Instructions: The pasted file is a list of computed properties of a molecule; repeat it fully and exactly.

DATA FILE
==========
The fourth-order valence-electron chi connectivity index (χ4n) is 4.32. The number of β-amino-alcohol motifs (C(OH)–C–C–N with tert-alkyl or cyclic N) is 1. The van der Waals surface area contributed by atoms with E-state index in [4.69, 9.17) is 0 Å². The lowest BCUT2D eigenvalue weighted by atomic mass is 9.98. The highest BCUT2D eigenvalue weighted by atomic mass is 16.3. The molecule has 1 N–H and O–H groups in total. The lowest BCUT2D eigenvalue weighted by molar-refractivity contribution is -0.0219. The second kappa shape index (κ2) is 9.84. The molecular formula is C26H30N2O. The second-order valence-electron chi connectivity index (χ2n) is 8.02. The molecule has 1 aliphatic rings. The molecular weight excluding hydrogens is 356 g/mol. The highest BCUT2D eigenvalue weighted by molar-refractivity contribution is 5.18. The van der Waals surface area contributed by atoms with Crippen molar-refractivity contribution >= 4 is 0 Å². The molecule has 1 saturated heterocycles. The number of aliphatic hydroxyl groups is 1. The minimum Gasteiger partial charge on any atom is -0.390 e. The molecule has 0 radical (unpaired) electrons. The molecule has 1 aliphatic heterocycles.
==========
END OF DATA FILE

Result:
The fourth-order valence-electron chi connectivity index (χ4n) is 4.32. The number of β-amino-alcohol motifs (C(OH)–C–C–N with tert-alkyl or cyclic N) is 1. The van der Waals surface area contributed by atoms with E-state index in [4.69, 9.17) is 0 Å². The lowest BCUT2D eigenvalue weighted by atomic mass is 9.98. The highest BCUT2D eigenvalue weighted by atomic mass is 16.3. The molecule has 1 N–H and O–H groups in total. The lowest BCUT2D eigenvalue weighted by molar-refractivity contribution is -0.0219. The second kappa shape index (κ2) is 9.84. The molecular formula is C26H30N2O. The second-order valence-electron chi connectivity index (χ2n) is 8.02. The molecule has 1 aliphatic rings. The molecular weight excluding hydrogens is 356 g/mol. The highest BCUT2D eigenvalue weighted by molar-refractivity contribution is 5.18. The van der Waals surface area contributed by atoms with Crippen molar-refractivity contribution >= 4 is 0 Å². The molecule has 1 saturated heterocycles. The number of aliphatic hydroxyl groups is 1. The minimum Gasteiger partial charge on any atom is -0.390 e. The molecule has 0 radical (unpaired) electrons. The molecule has 1 aliphatic heterocycles.